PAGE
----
Lactation stations

Two fully portable modules, one placed downtown and the other midtown, cost $27K each — and more may be coming

By Carina Julig



Santa Fe New Mexican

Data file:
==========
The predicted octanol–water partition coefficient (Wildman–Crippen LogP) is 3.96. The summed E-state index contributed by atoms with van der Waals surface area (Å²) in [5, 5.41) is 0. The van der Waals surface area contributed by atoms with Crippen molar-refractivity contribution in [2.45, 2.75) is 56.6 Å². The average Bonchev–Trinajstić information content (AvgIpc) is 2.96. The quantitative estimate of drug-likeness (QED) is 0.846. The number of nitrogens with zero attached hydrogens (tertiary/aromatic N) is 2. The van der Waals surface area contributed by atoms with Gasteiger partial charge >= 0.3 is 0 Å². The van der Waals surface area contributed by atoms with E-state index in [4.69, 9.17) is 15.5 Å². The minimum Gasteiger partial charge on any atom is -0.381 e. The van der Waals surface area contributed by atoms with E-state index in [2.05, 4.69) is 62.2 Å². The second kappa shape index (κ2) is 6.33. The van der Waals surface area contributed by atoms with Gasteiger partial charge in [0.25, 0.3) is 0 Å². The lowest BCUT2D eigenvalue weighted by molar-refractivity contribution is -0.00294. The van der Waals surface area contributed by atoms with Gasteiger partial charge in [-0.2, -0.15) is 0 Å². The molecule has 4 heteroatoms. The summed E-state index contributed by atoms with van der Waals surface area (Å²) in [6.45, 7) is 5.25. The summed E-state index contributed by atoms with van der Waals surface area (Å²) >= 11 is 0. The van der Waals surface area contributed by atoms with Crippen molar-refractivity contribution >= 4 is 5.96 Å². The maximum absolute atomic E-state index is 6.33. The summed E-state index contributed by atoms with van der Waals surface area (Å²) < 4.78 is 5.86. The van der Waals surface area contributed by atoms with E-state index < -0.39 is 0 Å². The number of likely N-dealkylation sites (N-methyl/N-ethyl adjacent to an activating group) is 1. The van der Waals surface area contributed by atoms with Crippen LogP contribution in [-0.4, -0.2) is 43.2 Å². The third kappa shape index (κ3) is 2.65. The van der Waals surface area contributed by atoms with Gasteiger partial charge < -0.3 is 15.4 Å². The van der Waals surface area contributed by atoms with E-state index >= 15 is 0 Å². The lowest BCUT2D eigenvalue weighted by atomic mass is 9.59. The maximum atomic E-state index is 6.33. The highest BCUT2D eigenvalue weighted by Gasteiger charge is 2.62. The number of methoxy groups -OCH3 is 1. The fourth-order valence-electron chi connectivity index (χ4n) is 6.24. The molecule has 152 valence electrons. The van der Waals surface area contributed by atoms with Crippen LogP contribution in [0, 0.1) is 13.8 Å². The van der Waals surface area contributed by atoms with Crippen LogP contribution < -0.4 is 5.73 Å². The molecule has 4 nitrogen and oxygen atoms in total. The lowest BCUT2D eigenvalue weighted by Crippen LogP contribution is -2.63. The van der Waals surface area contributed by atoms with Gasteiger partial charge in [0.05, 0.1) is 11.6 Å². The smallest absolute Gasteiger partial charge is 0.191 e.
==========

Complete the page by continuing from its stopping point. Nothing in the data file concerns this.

The city of Santa Fe has purchased two pods where women — both employees and members of public — can breastfeed and pump breast milk in comfort and privacy. “If this all goes well, we do have plans to put more in,” said Deputy City Manager Layla Archuletta-Maestas, who facilitated the purchase of the lactation pods as part of an unofficial pilot program. Archuletta-Maestas said she initially started looking into options for nursing women because the city has several expectant mothers on staff. Facilities managers suggested the city select a portable option. When they started looking into the project, “we said, why don’t we make this accessible to the citizens” and not just employees, Archuletta-Maestas said. The pods were purchased from manufacturer Mamava and installed Nov. 2 at the downtown Main Library, 150 Washington Ave., and the city’s Office of Emergency Management at the midtown campus, 1600 St. Michael’s Drive, Building No. 2. The modules cost $27,000 each, Archuletta-Maestas said. The modules are not only portable but also compliant with the Americans with Disabilities Act, something Archuletta-Maestas said was important to the city. Mamava pods can be opened through an app, a feature she called a plus. “We wanted to have that security, and we also wanted to make it so that we didn’t have to have a staff member there all the time,” she said. This is an issue close to heart for Archuletta-Maestas — she’s an expectant mother herself. “I have an office I can go to and shut the doors and have my privacy, but I wanted to make sure others have that luxury,” she said. The city did not previously have any dedicated areas for breast pumping, she said. The Main Library was chosen as an initial location for a module because it’s a spot frequented by families and is near several city offices, including City Hall and offices in nearby Marcy Plaza. Library Director Margaret Neill said having a lactation pod at the library is a natural fit because of its community-focused mission. “We’re excited that we’re able to offer another service for people,” she said. Neill said the pod at the library has been added to the janitorial cleaning schedule, but it’s mostly self-functioning due to the app. Patrons who don’t have a smartphone or can’t otherwise access the app are welcome to ask workers at the front desk to open it for them, she added. Word was still getting out about the lactation pod, she said, but so far the library staff has answered a lot of questions from people wondering what it is. “It’s really kind of cool,” she said. “It looks like a little spacecraft.” Simran Priel, a nurse midwife and certified lactation consultant at The Birthing Tree in Santa Fe, applauded the city for the purchase and said she hopes it will inspire more businesses and organizations around town to follow suit. “In places where there’s not a lot of public bathrooms or facilities, this is really needed,” she said, adding she’d like the city to build more single-stall family bathrooms as well. Parents aren’t required to go to a private place to feed their child, she said, but for many it provides “a comfort factor and a convenience that is really nice to accommodate parents.” Federal and New Mexico labor laws require employers to provide breastfeeding employees with a private space other than a bathroom to pump milk, along with reasonable break time. New Mexico law explicitly states “a mother may breastfeed her child in any location, public or private, where the mother is otherwise authorized to be present.” Having the law on the books doesn’t automatically mean it gets followed, Priel said. Recently, one of her clients was told to cover up while breastfeeding at a gym for the comfort of the business’s “more conservative clients.” “She just raised hell,” and the gym ended up apologizing, Priel said.